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CSOs in Africa Seek Closer Dialogue with World Bank

  • At a recent meeting, civil society organization representatives from Africa told the World Bank that they seek a more constructive dialogue with the World Bank.
  • They want to see more resources to support CSOs and non-state actors, especially groups for youth and women.
  • Entrepreneurship training for youth, and encouragement for youth to demand accountability and transparency are also high on the CSO agenda.

WASHINGTON, May 13, 2011 -- The Bank’s sharpened focus in listening to civil society organizations (CSOs) is proving to be a timely response to a generation of CSOs that are well informed and ready to discuss concrete solutions to their development needs.

This was evident in a recent frank discussion between CSOs from 18 African countries and World Bank Vice President for the Africa Region Obiageli Ezekwesili via video conference in April. The CSOs pointed to a number of salient issues on which they seek the Bank’s direct intervention and support:

  • More constructive dialogue and open data in their respective countries
  • Resources to support CSOs and non-state actors
  • Youth unemployment, job creation and integration of youth needs into government policies
  • Agriculture, especially small and family-owned farms
  • Effective monitoring of resources in the face of corruption and waste

In addition to these issues, the CSOs raised concerns about fragile and conflict affected states, seeking to know how the Bank supports these countries and how invested the Bank is in conflict resolution and peace building. The CSOs also raised concerns about safe drinking water and sanitation in rural and urban areas. Noting that resources were limited, the CSOs asked the Bank to integrate such needs into respective project budgets.

Intra-Africa trade was another major concern, which the CSOs said was stymied by external forces, such as the aggressive marketing practices of some foreign companies. They also expressed concern about the lack of vibrant in-country trade in many African countries.

Ezekwesili, who was true to her pledge to listen to the CSOs, assured them that “based on its central theme and policy of open access, the Bank is an open forum today, and this will deepen our partnership with you in your countries.”

Informing the CSOs that the new Africa strategy, Africa’s Future and the World Bank’s Support to it, which was shaped by input from CSOs, earned the endorsement of the Bank’s Board of Executive Directors, Ezekwesili said she was very proud to let the board know that CSOs in Africa helped in the preparation of the strategy.

Before the dialogue CSOs shared their experiences in a three-hour workshop with two initiatives “Contract Watch” and “External Implementation Status and Results Reports Plus (E-ISR Plus).” These initiatives, led by the World Bank Africa Region in collaboration with WBI have been working intensively with civil society.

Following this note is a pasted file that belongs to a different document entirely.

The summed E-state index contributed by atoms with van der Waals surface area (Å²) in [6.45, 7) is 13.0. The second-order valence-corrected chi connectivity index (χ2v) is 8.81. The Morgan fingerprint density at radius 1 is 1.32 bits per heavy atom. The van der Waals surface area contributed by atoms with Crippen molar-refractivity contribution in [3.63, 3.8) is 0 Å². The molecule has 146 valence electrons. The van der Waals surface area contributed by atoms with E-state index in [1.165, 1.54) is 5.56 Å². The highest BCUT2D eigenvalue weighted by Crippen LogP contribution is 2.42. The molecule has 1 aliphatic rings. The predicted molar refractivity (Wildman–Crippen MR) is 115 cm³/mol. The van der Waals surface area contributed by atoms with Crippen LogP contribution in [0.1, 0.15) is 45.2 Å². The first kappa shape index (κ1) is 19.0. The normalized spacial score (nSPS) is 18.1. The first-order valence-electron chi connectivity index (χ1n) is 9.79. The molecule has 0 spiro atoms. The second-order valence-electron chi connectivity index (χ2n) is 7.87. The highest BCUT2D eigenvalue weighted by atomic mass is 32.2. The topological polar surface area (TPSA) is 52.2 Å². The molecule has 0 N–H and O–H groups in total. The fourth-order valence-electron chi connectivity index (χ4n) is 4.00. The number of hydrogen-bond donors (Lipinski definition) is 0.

“Contract Watch uses monitoring of Bank contracts as an entry point for building broad coalitions and constituencies for reform around the demand side of good governance, while testing the efficacy of the supply side,” said Sahr Kpundeh, Africa Region’s CSO and Governance and Anticorruption in Projects focal point.  He also said that parts of the Implementation and Status Results Reports (ISRs), the main reporting tool for progress and results in active Bank projects, were made public. CSOs were encouraged to provide feedback on the progress of projects and whether the Bank’s perception of a project’s performance matches what the consumer community perceived.  

When discussing “Contract Watch,” Ezekwesili told the CSOs that the Bank built a contract monitoring approach by harnessing and concretizing what CSOs were already doing.
“It is not just watching the Bank’s work, but also public expenditure in your countries,” she said.

Emphasizing that Africa’s time is now, Ezekwesili said there were opportunities in infrastructure, agriculture, and Information and Communication Technology (ICT).
“Our role is to facilitate the process of translating these opportunities to growth,” she explained.

Evidently well-informed, participants raised a broad range of questions, with great specificity, and in some instances suggested solutions. These included one suggestion that the Bank focus more on impact of programs, especially in construction and infrastructure. They also asked that the Bank help make some countries’ Public Private Partnership Act implementable, as well as give some guarantees on making respective African governments work with CSOs.

During the discussion, Ezekwesili assured CSOs that Africa’s youth are very important to the Bank’s work.

She also urged CSOs to be part of the coalition for reforms in each of their countries.

“When you don’t take steps in ensuring economic reforms and reforms don’t happen, the poorest suffer most,” she said, adding that “transparency is mandatory.”

The vice president concluded by reiterating that the Bank is changing with the times, and in the last year has pushed the envelope in its engagement with CSOs. She also reassured them that the Bank does listen to them and added, “The Africa Strategy was written by you—so yes, we will continue to listen to you.”

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